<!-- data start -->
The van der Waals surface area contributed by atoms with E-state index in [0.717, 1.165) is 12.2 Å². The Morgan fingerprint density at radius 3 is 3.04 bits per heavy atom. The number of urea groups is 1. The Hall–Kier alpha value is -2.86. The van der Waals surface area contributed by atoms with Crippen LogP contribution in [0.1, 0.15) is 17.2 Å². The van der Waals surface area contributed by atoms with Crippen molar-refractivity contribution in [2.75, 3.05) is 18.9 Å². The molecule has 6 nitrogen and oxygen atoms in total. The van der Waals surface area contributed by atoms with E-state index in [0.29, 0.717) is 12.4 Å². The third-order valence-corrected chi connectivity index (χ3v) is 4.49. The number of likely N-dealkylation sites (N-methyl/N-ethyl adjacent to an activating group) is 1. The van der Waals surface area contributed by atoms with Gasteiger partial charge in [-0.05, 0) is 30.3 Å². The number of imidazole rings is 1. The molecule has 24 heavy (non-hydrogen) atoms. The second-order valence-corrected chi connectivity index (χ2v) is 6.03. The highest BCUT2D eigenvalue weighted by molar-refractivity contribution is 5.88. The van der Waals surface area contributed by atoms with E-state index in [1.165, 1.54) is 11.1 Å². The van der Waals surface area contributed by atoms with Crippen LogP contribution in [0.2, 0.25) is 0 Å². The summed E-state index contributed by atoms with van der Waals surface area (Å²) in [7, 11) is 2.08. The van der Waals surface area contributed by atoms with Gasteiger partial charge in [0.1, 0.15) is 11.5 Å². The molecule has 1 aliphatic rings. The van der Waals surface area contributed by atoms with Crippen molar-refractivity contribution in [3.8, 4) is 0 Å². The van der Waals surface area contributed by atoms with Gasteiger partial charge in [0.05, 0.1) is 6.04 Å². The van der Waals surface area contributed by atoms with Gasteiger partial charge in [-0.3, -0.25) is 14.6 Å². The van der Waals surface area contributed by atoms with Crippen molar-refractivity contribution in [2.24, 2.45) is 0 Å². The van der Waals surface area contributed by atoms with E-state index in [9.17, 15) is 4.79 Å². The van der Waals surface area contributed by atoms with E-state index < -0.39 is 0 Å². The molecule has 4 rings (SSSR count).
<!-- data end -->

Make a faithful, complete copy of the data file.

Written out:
The van der Waals surface area contributed by atoms with E-state index in [0.717, 1.165) is 12.2 Å². The Morgan fingerprint density at radius 3 is 3.04 bits per heavy atom. The number of urea groups is 1. The Hall–Kier alpha value is -2.86. The van der Waals surface area contributed by atoms with Crippen LogP contribution in [0.1, 0.15) is 17.2 Å². The van der Waals surface area contributed by atoms with Crippen molar-refractivity contribution in [2.75, 3.05) is 18.9 Å². The molecule has 6 nitrogen and oxygen atoms in total. The van der Waals surface area contributed by atoms with E-state index in [0.29, 0.717) is 12.4 Å². The third-order valence-corrected chi connectivity index (χ3v) is 4.49. The number of likely N-dealkylation sites (N-methyl/N-ethyl adjacent to an activating group) is 1. The van der Waals surface area contributed by atoms with Gasteiger partial charge in [-0.05, 0) is 30.3 Å². The number of imidazole rings is 1. The molecule has 24 heavy (non-hydrogen) atoms. The second-order valence-corrected chi connectivity index (χ2v) is 6.03. The highest BCUT2D eigenvalue weighted by molar-refractivity contribution is 5.88. The van der Waals surface area contributed by atoms with E-state index in [1.165, 1.54) is 11.1 Å². The van der Waals surface area contributed by atoms with Crippen LogP contribution in [0.2, 0.25) is 0 Å². The summed E-state index contributed by atoms with van der Waals surface area (Å²) in [7, 11) is 2.08. The van der Waals surface area contributed by atoms with Gasteiger partial charge in [0.1, 0.15) is 11.5 Å². The molecule has 1 aliphatic rings. The van der Waals surface area contributed by atoms with Crippen molar-refractivity contribution in [3.8, 4) is 0 Å². The van der Waals surface area contributed by atoms with Gasteiger partial charge in [0.05, 0.1) is 6.04 Å². The van der Waals surface area contributed by atoms with Gasteiger partial charge in [-0.3, -0.25) is 14.6 Å². The van der Waals surface area contributed by atoms with Crippen molar-refractivity contribution in [2.24, 2.45) is 0 Å². The van der Waals surface area contributed by atoms with E-state index in [9.17, 15) is 4.79 Å². The van der Waals surface area contributed by atoms with E-state index < -0.39 is 0 Å². The molecule has 4 rings (SSSR count).